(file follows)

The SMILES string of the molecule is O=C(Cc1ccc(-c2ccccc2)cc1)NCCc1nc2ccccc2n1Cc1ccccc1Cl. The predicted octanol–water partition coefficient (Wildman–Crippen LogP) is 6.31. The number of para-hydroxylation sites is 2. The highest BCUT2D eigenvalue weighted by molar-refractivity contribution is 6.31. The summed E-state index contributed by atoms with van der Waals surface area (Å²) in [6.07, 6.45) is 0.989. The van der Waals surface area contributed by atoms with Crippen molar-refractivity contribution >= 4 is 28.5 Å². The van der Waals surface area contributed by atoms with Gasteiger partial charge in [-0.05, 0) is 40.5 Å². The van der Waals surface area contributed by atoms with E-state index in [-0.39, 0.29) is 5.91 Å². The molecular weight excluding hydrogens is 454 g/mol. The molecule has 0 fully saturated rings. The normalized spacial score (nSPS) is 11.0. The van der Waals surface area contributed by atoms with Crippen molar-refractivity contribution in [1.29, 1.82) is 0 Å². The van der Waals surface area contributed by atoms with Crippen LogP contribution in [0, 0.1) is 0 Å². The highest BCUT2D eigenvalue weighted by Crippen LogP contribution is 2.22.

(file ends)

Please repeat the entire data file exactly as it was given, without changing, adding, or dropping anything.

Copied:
The SMILES string of the molecule is O=C(Cc1ccc(-c2ccccc2)cc1)NCCc1nc2ccccc2n1Cc1ccccc1Cl. The predicted octanol–water partition coefficient (Wildman–Crippen LogP) is 6.31. The number of para-hydroxylation sites is 2. The highest BCUT2D eigenvalue weighted by molar-refractivity contribution is 6.31. The summed E-state index contributed by atoms with van der Waals surface area (Å²) in [6.07, 6.45) is 0.989. The van der Waals surface area contributed by atoms with Crippen molar-refractivity contribution >= 4 is 28.5 Å². The van der Waals surface area contributed by atoms with Gasteiger partial charge in [-0.05, 0) is 40.5 Å². The van der Waals surface area contributed by atoms with E-state index in [-0.39, 0.29) is 5.91 Å². The molecular weight excluding hydrogens is 454 g/mol. The molecule has 0 fully saturated rings. The normalized spacial score (nSPS) is 11.0. The van der Waals surface area contributed by atoms with Crippen molar-refractivity contribution in [1.29, 1.82) is 0 Å². The van der Waals surface area contributed by atoms with Crippen LogP contribution in [0, 0.1) is 0 Å². The highest BCUT2D eigenvalue weighted by Crippen LogP contribution is 2.22.